Object Representations for Learning and Reasoning

Thirty-fourth Conference on Neural Information Processing Systems (NeurIPS)

December 11, 2020, Virtual Workshop

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Keynote Speaker

Elizabeth Spelke is the Marshall L. Berkman Professor of Psychology at Harvard University and an investigator at the NSF-MIT Center for Brains, Minds and Machines. Her laboratory focuses on the sources of uniquely human cognitive capacities, including capacities for formal mathematics, for constructing and using symbols, and for developing comprehensive taxonomies of objects. She probes the sources of these capacities primarily through behavioral research on human infants and preschool children, focusing on the origins and development of their understanding of objects, actions, people, places, number, and geometry. In collaboration with computational cognitive scientists, she aims to test computational models of infants’ cognitive capacities. In collaboration with economists, she has begun to take her research from the laboratory to the field, where randomized controlled experiments can serve to evaluate interventions, guided by research in cognitive science, that seek to enhance young children’s learning.

Invited Speakers

Sungjin Ahn is an Assistant Professor of Computer Science at Rutgers University and directs the Rutgers Machine Learning (RUML) lab. He is also affiliated with Rutgers Center for Cognitive Science. His research focus is on how an AI-agent can learn the structure and representations of the world in an unsupervised and compositional way, with a particular interest in object-centric learning. His approach to achieving this is based on deep learning, Bayesian modeling, reinforcement learning, and inspiration from cognitive & neuroscience. He received Ph.D. at the University of California, Irvine with Max Welling and did a postdoc with Yoshua Bengio at Mila. Then, he joined Rutgers University in Fall 2018. He has co-organized ICML 2020 Workshop on Object-Oriented Learning and received the ICML best paper award in ICML 2012.
Renée Baillargeon is an Alumni Distinguished Professor of Psychology at the University of Illinois Urbana-Champaign. Her research examines cognitive development in infancy and focuses primarily on causal reasoning. In particular, she explores how infants make sense of the events they observe, and what explanatory frameworks and learning mechanisms enable them to do so. In addition to this primary focus on causal reasoning, she is interested in a broad range of related issues including object perception, categorization, object individuation, number, and executive-function skills.
Wilka Carvalho is a PhD Candidate in Computer Science at the University of Michigan–Ann Arbor where he is advised by Honglak Lee, Satinder Singh, and Richard Lewis. His long-term research goal is to develop cognitive theories of learning that help us understand how humans infer, reason with, and exploit the rich structure present in realistic visual scenes to enable sophisticated behavioral policies. Towards this end, he is studying how object-centric representation learning and reinforcement learning can bring us closer to human-level artificial intelligence. He is supported by an NSF GRFP Fellowship and a UM Rackham Merit Fellowship.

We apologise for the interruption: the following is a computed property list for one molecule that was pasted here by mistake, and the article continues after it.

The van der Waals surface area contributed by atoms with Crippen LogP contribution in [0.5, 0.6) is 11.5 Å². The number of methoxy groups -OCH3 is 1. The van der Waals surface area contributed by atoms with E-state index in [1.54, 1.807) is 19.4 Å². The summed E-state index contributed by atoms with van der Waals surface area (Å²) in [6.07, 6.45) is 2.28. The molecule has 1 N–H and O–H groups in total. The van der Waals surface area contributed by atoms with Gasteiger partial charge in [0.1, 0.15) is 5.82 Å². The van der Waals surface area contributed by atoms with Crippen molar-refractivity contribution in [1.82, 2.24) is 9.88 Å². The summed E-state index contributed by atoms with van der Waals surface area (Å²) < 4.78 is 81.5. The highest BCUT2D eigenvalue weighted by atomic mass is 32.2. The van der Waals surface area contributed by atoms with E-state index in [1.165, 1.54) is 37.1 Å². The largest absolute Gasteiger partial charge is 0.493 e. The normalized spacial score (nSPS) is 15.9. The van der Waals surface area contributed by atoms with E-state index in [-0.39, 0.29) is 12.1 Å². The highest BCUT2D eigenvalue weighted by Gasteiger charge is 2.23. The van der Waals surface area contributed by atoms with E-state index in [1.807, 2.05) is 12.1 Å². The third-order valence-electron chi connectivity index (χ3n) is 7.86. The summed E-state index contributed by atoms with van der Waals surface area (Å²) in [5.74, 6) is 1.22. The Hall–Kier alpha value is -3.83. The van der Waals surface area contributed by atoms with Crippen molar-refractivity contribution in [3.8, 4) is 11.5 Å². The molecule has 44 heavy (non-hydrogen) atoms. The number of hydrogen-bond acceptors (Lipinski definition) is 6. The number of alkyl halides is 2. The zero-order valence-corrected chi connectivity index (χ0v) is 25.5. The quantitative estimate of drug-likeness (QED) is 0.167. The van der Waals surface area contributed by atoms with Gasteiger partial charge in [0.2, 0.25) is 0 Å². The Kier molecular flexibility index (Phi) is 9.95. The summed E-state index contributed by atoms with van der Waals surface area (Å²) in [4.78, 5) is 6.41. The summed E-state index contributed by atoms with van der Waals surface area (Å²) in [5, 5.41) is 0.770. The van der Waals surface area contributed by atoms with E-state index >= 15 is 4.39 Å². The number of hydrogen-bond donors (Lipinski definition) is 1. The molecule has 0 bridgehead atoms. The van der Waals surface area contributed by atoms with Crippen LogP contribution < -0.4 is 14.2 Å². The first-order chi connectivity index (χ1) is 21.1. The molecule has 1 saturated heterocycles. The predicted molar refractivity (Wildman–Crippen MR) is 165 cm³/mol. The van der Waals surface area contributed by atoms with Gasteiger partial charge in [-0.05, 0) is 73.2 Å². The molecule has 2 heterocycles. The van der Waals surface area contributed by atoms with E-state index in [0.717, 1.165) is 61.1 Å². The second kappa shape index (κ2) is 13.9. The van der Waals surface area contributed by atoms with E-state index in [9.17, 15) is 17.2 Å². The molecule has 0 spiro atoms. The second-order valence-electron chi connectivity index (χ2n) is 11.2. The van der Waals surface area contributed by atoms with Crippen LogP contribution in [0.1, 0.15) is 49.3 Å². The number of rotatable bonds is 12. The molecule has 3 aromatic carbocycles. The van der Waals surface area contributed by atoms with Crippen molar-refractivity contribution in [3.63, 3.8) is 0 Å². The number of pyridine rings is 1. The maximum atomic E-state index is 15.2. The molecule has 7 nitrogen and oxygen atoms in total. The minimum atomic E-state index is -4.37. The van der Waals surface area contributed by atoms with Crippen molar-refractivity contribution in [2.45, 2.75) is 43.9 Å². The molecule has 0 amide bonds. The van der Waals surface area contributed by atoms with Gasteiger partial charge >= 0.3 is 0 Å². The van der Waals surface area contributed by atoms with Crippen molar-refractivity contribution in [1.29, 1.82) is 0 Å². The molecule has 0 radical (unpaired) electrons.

Dieter Fox is a professor in the Allen School of Computer Science & Engineering at the University of Washington, where he heads the UW Robotics and State Estimation Lab. He is also Senior Director of Robotics Research at NVIDIA. His research is in robotics and artificial intelligence, with a focus on state estimation and perception applied to problems such as mapping, object detection and tracking, robot manipulation, and activity recognition.
Jessica Hamrick is a Senior Research Scientist at DeepMind, where she studies how to build machines that can flexibly build and deploy models of the world. Her work combines insights from cognitive science with structured relational architectures, model-based deep reinforcement learning, and planning. Jessica received a Ph.D. in Psychology from UC Berkeley in 2017, and an M.Eng. and B.S. in Computer Science from MIT in 2012.
Irina Higgins is a research scientist at DeepMind, where she works in the Frontiers team. Her work aims to bring together insights from the fields of neuroscience and physics to advance general artificial intelligence through improved representation learning. Before joining DeepMind, Irina was a British Psychological Society Undergraduate Award winner for her achievements as an undergraduate student in Experimental Psychology at Westminster University, followed by a DPhil at the Oxford Centre for Computational Neuroscience and Artificial Intelligence, where she focused on understanding the computational principles underlying speech processing in the auditory brain. During her DPhil, Irina also worked on developing poker AI, applying machine learning in the finance sector, and working on speech recognition at Google Research.

Panel Moderators

Rachit Dubey (panel moderator) is a graduate student at Princeton University, working with Tom Griffiths. His research is centered around understanding internal reward functions such as curiosity and happiness, and how people (and animals) modulate and control these rewards.
Klaus Greff (panel moderator) is a Research Scientist at Google Brain in Berlin and a PhD student at IDSIA with Jürgen Schmidhuber. His research focuses on the binding problem in neural networks, on learning object representations, and in particular on unsupervised object perception. His work received an outstanding paper award from IEEE Transactions on Neural Networks and Learning Systems.